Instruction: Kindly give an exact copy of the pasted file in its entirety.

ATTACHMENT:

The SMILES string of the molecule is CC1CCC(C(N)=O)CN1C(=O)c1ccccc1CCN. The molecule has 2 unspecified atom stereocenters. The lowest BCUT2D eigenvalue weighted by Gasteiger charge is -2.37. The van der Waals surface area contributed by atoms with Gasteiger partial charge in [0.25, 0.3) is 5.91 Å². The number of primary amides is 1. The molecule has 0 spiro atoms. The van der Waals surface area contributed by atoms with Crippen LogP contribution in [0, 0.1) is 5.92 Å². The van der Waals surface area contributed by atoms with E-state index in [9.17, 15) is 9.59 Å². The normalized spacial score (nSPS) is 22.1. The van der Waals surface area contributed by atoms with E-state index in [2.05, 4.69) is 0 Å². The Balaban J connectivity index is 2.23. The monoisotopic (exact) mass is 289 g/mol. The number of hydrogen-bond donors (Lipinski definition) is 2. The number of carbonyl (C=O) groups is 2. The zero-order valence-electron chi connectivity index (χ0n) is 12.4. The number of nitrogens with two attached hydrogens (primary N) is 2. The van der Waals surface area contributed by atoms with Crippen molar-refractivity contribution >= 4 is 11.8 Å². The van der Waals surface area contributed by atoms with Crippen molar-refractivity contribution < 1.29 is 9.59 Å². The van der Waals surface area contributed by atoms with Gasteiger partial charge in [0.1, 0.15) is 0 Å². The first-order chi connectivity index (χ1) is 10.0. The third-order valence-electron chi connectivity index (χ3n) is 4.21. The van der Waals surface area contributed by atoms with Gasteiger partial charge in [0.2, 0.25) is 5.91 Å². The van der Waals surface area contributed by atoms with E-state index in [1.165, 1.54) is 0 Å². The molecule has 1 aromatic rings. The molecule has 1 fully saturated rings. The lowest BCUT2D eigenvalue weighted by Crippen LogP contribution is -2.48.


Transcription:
The SMILES string of the molecule is CC1CCC(C(N)=O)CN1C(=O)c1ccccc1CCN. The molecule has 2 unspecified atom stereocenters. The lowest BCUT2D eigenvalue weighted by Gasteiger charge is -2.37. The van der Waals surface area contributed by atoms with Gasteiger partial charge in [0.25, 0.3) is 5.91 Å². The number of primary amides is 1. The molecule has 0 spiro atoms. The van der Waals surface area contributed by atoms with Crippen LogP contribution in [0, 0.1) is 5.92 Å². The van der Waals surface area contributed by atoms with E-state index in [9.17, 15) is 9.59 Å². The normalized spacial score (nSPS) is 22.1. The van der Waals surface area contributed by atoms with E-state index in [2.05, 4.69) is 0 Å². The Balaban J connectivity index is 2.23. The monoisotopic (exact) mass is 289 g/mol. The number of hydrogen-bond donors (Lipinski definition) is 2. The number of carbonyl (C=O) groups is 2. The zero-order valence-electron chi connectivity index (χ0n) is 12.4. The number of nitrogens with two attached hydrogens (primary N) is 2. The van der Waals surface area contributed by atoms with Crippen molar-refractivity contribution >= 4 is 11.8 Å². The van der Waals surface area contributed by atoms with Crippen molar-refractivity contribution < 1.29 is 9.59 Å². The van der Waals surface area contributed by atoms with Gasteiger partial charge in [0.1, 0.15) is 0 Å². The first-order chi connectivity index (χ1) is 10.0. The third-order valence-electron chi connectivity index (χ3n) is 4.21. The van der Waals surface area contributed by atoms with Gasteiger partial charge in [0.2, 0.25) is 5.91 Å². The van der Waals surface area contributed by atoms with E-state index in [1.165, 1.54) is 0 Å². The molecule has 1 aromatic rings. The molecule has 1 fully saturated rings. The lowest BCUT2D eigenvalue weighted by Crippen LogP contribution is -2.48.